What can visuals do

George Siemens asks “What can visuals do that text can’t?”, and Dave Gray just presented such a visual about text that answers the question.

The verbal description of the communication process has to use words, like “pack” and “unpack” a thought, which keep suggesting the misconception that the content is invariably transported across the communication channel (which, in turn, suggests a false supremacy of content). The visual, by contrast, immediately shows how different and how much richer the ideas at both sides of the “pipe” are, and that the connection may be more important than the content.

Interestingly, the emergence of the less rich medium as preferred least common denominator, just repeated itself with the discussion about this visual: Dave posted it on a blog (text plus image), on Flickr (image plus text), and on a forum (just text). Guess where the replies arrived: on the least rich medium where the most traffic is.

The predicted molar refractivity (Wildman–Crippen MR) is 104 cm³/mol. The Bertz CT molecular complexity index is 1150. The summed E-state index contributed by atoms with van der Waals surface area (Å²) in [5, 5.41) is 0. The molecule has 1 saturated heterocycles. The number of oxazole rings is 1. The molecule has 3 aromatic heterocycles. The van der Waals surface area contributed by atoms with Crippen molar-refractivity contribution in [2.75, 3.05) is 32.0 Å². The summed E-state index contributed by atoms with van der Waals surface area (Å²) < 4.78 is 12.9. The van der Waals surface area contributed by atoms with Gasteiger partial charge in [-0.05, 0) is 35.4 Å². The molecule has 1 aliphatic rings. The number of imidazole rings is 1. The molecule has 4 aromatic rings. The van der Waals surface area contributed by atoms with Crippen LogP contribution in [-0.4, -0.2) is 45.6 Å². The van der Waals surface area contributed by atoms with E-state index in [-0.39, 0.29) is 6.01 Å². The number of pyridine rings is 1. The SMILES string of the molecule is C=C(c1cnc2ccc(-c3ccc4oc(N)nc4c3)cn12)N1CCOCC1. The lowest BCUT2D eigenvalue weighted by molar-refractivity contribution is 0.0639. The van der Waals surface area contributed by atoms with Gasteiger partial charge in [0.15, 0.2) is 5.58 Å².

George’s second question “And where is the research”  is harder. Probably, visuals don’t work for everybody, and a study sampled across the different types could end up with the notorious “no significant difference”. It is certainly difficult and risky to design such a study.

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2 Responses to What can visuals do

  1. Dave Gray says:

    There’s some great research that supports visual learning in Multimedia Learning by Richard Mayer, who conducted the research described in the book.

    There’s also a paper here and some great research-based presentation principles by Andrew Abela here.

  2. x28 says:

    Thank you very much for the pointers to new argumentation support, here and in your updated reading list.
    I was shying away from reading Mayer because of the complicated controversies such as this one, but I should try and understand it.

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